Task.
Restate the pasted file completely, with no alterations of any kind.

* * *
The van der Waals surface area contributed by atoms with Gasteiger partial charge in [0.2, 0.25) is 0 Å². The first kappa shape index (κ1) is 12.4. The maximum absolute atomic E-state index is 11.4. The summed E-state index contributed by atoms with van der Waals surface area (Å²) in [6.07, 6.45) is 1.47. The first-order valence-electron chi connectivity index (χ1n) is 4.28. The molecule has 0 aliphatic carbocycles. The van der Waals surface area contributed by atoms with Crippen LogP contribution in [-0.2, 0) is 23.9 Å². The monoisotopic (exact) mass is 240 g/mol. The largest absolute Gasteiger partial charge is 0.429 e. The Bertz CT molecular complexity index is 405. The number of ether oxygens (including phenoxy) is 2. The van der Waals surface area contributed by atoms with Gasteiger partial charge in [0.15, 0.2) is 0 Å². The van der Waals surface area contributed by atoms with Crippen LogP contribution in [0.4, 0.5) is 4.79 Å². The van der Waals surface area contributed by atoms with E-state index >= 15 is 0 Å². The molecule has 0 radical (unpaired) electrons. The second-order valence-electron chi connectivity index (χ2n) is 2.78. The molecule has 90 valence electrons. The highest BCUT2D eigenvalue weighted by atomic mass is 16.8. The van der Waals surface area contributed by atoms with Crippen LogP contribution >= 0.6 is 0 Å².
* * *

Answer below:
The van der Waals surface area contributed by atoms with Gasteiger partial charge in [0.2, 0.25) is 0 Å². The first kappa shape index (κ1) is 12.4. The maximum absolute atomic E-state index is 11.4. The summed E-state index contributed by atoms with van der Waals surface area (Å²) in [6.07, 6.45) is 1.47. The first-order valence-electron chi connectivity index (χ1n) is 4.28. The molecule has 0 aliphatic carbocycles. The van der Waals surface area contributed by atoms with Crippen LogP contribution in [-0.2, 0) is 23.9 Å². The monoisotopic (exact) mass is 240 g/mol. The largest absolute Gasteiger partial charge is 0.429 e. The Bertz CT molecular complexity index is 405. The number of ether oxygens (including phenoxy) is 2. The van der Waals surface area contributed by atoms with Gasteiger partial charge in [0.15, 0.2) is 0 Å². The van der Waals surface area contributed by atoms with Crippen LogP contribution in [0.4, 0.5) is 4.79 Å². The van der Waals surface area contributed by atoms with E-state index >= 15 is 0 Å². The molecule has 0 radical (unpaired) electrons. The second-order valence-electron chi connectivity index (χ2n) is 2.78. The molecule has 90 valence electrons. The highest BCUT2D eigenvalue weighted by atomic mass is 16.8. The van der Waals surface area contributed by atoms with Crippen LogP contribution >= 0.6 is 0 Å².